Sansevieria trifasciata (Snake plant) cuttings

Hey folks, today we are going to learn how to propagate snake plants from leaf cuttings.

The snake plant, or “Mother-in-laws-tongue” as it is often called is definitely one of the easiest houseplants to care for. The require minimal light and water, and can be pretty much left alone during the cooler winter months. This house plant is a succulent, which means that it’s fleshy leaves store water, similar to a cactus. It is very difficult to kill a Snake plant by under-watering it. More often than not if you’ve killed your Snake plant you’ve over-watered it, causing it to rot from the roots up.

The good news is that Snake plants are very easy to propagate from leaf cuttings, so you still may be able to salvage your plant after all!

First of all, leaf cuttings are different than stem cuttings that we have talked about before when propagating such plants as Pothos (devil’s ivy). A leaf cutting is basically a section of leaf, without stem, from which a new plant will grow. Jade plants are also able to be propagated from leaf cuttings, as well as many other succulents.

Start by cutting 4-5″ sections of healthy leaves (well above the rotten roots, if you are using this method to salvage a rotten snake plant) and then let them sit over night is a well-ventilated area. In about 24 hours the wounds will have calloused over and are ready for planting. It is very important that you remember which end of your leaf cutting is the top and which is the bottom, as they must be planted top-end up or else the cutting will fail.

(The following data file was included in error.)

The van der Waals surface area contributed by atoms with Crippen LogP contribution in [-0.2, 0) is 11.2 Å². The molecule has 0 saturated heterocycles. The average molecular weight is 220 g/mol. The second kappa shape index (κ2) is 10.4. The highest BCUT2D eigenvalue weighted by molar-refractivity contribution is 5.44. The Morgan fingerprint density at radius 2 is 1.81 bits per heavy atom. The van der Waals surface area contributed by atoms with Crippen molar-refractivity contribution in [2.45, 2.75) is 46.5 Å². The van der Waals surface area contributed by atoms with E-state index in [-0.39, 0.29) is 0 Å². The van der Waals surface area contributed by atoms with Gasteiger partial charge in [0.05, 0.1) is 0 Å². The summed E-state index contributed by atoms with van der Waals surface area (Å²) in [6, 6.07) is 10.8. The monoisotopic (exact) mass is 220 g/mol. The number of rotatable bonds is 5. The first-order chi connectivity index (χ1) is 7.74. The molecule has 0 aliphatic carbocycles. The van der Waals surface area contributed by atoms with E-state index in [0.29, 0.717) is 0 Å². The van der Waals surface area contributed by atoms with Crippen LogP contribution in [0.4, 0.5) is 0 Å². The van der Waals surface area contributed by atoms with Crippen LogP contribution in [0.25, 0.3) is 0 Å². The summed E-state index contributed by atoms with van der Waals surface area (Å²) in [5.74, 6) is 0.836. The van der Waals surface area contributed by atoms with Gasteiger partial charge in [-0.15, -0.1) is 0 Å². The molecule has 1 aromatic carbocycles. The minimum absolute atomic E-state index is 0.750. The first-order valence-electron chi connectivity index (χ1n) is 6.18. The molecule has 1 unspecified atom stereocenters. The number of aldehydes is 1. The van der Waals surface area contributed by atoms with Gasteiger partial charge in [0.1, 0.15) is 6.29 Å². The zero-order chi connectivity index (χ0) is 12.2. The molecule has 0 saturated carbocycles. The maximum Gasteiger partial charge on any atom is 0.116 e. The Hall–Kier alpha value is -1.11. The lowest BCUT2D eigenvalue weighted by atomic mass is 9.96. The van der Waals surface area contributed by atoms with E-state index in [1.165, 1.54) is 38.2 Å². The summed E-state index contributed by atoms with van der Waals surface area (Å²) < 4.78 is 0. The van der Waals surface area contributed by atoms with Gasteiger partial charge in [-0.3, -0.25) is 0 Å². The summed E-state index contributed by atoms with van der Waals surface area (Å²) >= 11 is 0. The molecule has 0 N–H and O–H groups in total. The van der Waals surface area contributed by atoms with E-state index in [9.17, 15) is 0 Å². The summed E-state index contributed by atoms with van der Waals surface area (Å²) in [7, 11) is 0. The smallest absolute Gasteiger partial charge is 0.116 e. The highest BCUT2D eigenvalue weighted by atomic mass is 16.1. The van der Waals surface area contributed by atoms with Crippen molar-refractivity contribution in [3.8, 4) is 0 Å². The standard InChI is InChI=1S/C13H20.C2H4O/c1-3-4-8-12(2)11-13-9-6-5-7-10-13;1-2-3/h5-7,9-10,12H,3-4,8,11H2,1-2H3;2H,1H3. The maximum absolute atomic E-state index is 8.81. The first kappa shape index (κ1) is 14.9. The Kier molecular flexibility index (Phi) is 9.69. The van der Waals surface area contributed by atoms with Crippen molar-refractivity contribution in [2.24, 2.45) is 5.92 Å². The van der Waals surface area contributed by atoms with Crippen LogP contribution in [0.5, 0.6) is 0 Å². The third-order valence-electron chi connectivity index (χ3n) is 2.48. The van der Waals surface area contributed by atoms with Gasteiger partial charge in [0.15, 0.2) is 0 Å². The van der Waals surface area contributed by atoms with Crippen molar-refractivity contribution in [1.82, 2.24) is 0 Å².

I like to use a 50/50 mix of perlite and vermiculite for lots of cuttings, and it works especially well for Snake plant cuttings. Fill a container of your choice with 50% perlite and 50% vermiculite, mix it until you have an even consistency, then carefully place your Snake plant cuttings into the mix.

The 50/50 mix is really easy to work with when it is wet. It provides good stability and aeration, which allows new roots to grow with ease. The vermiculite helps retain water, but will not allow your cuttings to become water-logged.

Once the cuttings have been planted place them in a warm spot out of direct sunlight. A north-facing window will work fine, but at this point heat is more important than light, since your Snake plant cuttings have not developed roots yet. It will take several weeks for roots to grow, and you can test the cuttings by gently pulling on them to see if they have rooted. Water these cuttings consistently, but be careful not to let them sit in a pool of leachate.

After the cuttings have grown roots it may take a couple months for the new plants to grow. At this point you can re-pot them into a nice cactus soil. Look for updates as these cuttings root and mature.

Have questions about Snake plants, Sansevieria trifasciata, Mother-in-law’s tongue? Email dave@housplantblog.com. Thanks for reading!

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